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Salvation in Celluloid (Hardback)
  • Salvation in Celluloid (Hardback)
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Salvation in Celluloid (Hardback)

(author)
£110.00
Hardback 208 Pages / Published: 01/08/2007
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Much work in the field of theology and film lacks a really theological focus. This book suggests a methodology based on the recognition of the imagination as the fundamental category in producing and interpreting film. The argument is presented that the imagination holds theological significance when it is conceived of in certain ways. As a result, the book adopts the 'paradigmatic imagination' (an imagination which works within the paradigms of scripture) or 'theological imagination' (one grounded in theological forms), which is both noetic (it is the image-making faculty of the mind) and almost ontological (it is that which draws human beings into the future which they are able to construct or bring into being). Once the theological (paradigmatic) imagination has been identified and justified, its insights will be applied to 'Jesus films' and 'Christ figure films' asking whether or not they provide us with valid Christological understanding. Films with redemptive or salvific themes are discussed as is the popularity of mythical stories and animation. The final chapter will make the case that the engagement of the theological imagination with film is a method in practical theology.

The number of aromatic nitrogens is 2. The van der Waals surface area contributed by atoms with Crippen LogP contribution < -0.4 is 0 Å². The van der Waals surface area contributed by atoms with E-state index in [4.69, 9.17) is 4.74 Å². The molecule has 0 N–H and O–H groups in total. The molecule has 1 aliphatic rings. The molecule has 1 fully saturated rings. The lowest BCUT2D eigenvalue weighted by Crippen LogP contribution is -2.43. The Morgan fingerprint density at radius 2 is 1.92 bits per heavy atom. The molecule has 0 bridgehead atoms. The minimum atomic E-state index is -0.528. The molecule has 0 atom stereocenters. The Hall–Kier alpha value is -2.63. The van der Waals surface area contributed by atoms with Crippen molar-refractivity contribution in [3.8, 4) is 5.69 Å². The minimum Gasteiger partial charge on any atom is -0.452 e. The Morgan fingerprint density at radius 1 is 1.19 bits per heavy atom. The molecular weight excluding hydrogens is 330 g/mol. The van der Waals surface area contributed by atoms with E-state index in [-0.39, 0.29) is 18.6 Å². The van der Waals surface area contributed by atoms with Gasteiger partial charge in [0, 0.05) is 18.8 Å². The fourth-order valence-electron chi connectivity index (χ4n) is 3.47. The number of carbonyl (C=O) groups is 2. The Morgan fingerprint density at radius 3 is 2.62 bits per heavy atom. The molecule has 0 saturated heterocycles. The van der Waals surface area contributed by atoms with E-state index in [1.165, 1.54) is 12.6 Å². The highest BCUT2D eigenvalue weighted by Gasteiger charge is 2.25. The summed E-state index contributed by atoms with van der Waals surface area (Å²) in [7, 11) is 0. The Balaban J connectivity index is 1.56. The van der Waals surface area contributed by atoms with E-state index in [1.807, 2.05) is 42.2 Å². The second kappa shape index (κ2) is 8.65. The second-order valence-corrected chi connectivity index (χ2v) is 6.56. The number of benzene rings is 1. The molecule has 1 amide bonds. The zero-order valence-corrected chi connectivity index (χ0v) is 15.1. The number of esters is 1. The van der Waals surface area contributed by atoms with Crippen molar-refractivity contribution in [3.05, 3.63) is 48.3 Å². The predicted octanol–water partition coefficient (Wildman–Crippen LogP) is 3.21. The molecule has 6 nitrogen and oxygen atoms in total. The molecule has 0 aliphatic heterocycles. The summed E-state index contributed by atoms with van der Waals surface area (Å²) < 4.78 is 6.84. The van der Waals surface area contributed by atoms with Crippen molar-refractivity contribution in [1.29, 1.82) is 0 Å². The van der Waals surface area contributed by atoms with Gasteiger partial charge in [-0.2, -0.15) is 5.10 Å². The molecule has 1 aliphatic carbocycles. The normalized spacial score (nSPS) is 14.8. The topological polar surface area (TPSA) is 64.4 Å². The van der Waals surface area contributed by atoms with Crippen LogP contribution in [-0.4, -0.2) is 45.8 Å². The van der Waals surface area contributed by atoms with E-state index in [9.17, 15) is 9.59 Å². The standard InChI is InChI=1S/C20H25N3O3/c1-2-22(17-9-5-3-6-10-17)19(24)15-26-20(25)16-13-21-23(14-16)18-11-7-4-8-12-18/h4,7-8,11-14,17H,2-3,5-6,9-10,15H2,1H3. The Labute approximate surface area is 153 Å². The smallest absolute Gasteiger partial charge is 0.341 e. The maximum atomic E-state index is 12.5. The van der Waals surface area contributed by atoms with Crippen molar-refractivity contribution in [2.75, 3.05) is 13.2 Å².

Publisher: Bloomsbury Publishing PLC
ISBN: 9780567032065
Number of pages: 208
Weight: 490 g
Dimensions: 234 x 156 x 14 mm


MEDIA REVIEWS
"Robert Pope, a lecturer in Practical Theology at the University of Bangor (Wales), offers a sober and intelligent account of the limits and potential of film as a theological medium...Pope's contribution is to be found in his ability to undermine overestimating the theological reach of any particular film, while pointing out theologically legitimate approaches. Could it be that religious educators/theologians have been reading too much into cinema? In what might be called a theology for the theological reading of cinematic texts, Pope has constructed a credible critique...For non-specialists, especially educators who use film frequently as a theological medium, it is a must read."
-Richard Shields, Catholic Books Review
"this is a stimulating work which takes the debate on a little, but promises more in its opening chapters than it delivers throughout"
1 July 2009 --Sanford Lakoff "Theology "

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